Reader comments on Sacbee.com are the opinions of the writer, not The Sacramento Bee. If you see an objectionable comment, click the "report abuse" button below it. We will delete comments containing inappropriate links, obscenities, hate speech, and personal attacks. Flagrant or repeat violators will be banned. See more about comments here.

What You Should Know About Comments on Sacbee.com

Sacbee.com is happy to provide a forum for reader interaction, discussion, feedback and reaction to our stories. However, we reserve the right to delete inappropriate comments or ban users who can't play nice. (See our full terms of service here.)

Here are some rules of the road:

• Keep your comments civil. Don't insult one another or the subjects of our articles. If you think a comment violates our guidelines click the "report abuse" button to notify the moderators. Responding to the comment will only encourage bad behavior.

• Don't use profanities, vulgarities or hate speech. This is a general interest news site. Sometimes, there are children present. Don't say anything in a way you wouldn't want your own child to hear.

• Do not attack other users; focus your comments on issues, not individuals.

• Stay on topic. Only post comments relevant to the article at hand. If you want to discuss an issue with a specific user, click on his profile name and send him a direct message.

• Do not copy and paste outside material into the comment box.

• Don't repeat the same comment over and over. We heard you the first time.

• Do not use the commenting system for advertising. That's spam and it isn't allowed.

• Don't use all capital letters. That's akin to yelling and not appreciated by the audience.

You should also know that The Sacramento Bee does not screen comments before they are posted. You are more likely to see inappropriate comments before our staff does, so we ask that you click the "report abuse" button to submit those comments for moderator review. You also may notify us via email at feedback@sacbee.com. Note the headline on which the comment is made and tell us the profile name of the user who made the comment. Remember, comment moderation is subjective. You may find some material objectionable that we won't and vice versa.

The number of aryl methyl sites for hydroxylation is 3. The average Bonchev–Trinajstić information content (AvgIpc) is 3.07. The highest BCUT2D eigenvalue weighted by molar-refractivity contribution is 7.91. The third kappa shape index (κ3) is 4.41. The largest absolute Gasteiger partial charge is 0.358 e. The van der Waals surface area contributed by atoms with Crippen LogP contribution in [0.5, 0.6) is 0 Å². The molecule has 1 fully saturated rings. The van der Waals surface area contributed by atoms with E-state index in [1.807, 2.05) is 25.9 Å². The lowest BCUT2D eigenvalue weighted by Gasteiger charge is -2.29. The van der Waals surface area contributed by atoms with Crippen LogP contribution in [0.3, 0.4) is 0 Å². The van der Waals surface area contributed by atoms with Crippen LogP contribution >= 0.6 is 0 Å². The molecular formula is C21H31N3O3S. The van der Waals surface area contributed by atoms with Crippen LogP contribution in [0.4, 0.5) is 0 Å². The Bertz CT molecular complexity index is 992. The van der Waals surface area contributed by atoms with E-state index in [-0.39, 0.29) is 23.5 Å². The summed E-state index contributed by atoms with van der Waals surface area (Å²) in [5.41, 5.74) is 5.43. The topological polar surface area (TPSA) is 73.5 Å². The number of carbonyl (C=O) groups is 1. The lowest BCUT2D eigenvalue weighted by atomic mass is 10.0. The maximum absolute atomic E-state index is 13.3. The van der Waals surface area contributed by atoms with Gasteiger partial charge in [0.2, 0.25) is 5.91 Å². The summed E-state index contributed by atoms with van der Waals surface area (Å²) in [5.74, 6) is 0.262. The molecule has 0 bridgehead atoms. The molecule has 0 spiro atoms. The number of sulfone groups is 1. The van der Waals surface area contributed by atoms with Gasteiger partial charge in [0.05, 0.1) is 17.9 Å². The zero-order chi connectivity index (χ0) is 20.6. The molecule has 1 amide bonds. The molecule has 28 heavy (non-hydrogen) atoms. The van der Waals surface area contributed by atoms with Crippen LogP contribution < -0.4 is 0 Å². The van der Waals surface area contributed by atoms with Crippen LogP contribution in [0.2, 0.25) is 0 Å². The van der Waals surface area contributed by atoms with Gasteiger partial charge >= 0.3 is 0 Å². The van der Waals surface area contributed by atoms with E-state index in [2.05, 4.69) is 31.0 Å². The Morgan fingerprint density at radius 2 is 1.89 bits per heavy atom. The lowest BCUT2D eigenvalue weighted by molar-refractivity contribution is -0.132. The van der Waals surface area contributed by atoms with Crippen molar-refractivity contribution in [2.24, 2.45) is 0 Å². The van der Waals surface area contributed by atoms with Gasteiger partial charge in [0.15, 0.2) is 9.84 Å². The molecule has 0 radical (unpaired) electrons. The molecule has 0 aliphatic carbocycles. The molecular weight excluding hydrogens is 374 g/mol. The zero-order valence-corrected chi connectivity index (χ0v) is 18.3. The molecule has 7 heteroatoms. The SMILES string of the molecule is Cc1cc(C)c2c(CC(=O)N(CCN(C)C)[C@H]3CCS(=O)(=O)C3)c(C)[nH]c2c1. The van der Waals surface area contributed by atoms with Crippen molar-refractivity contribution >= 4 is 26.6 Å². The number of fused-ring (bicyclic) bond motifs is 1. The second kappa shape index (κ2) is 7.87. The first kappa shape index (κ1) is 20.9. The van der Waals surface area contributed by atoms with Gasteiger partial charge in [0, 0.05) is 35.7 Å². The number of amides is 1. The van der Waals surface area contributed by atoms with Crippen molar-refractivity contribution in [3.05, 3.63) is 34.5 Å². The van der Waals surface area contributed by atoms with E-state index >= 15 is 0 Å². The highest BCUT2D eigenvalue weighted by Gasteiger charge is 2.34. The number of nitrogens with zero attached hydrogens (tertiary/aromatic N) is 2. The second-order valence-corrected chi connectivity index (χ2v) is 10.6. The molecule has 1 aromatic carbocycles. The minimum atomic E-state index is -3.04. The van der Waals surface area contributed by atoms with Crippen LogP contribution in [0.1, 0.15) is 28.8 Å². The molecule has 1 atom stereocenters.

If you submit a comment, the user name of your account will appear along with it. Users cannot remove their own comments once they have submitted them, but you may ask our staff to retract one of your comments by sending an email to feedback@sacbee.com. Again, make sure you note the headline on which the comment is made and tell us your profile name.

hide comments

On October 14, The Sacramento Bee will temporarily remove commenting from sacbee.com. While we design the upgrade, we encourage you to tell us what you like and don't like about commenting on sacbee.com and other websites. We've heard from hundreds of you already and we're listening. Please continue to add your thoughts and questions here. We also encourage you to write Letters to the Editor on this and other topics.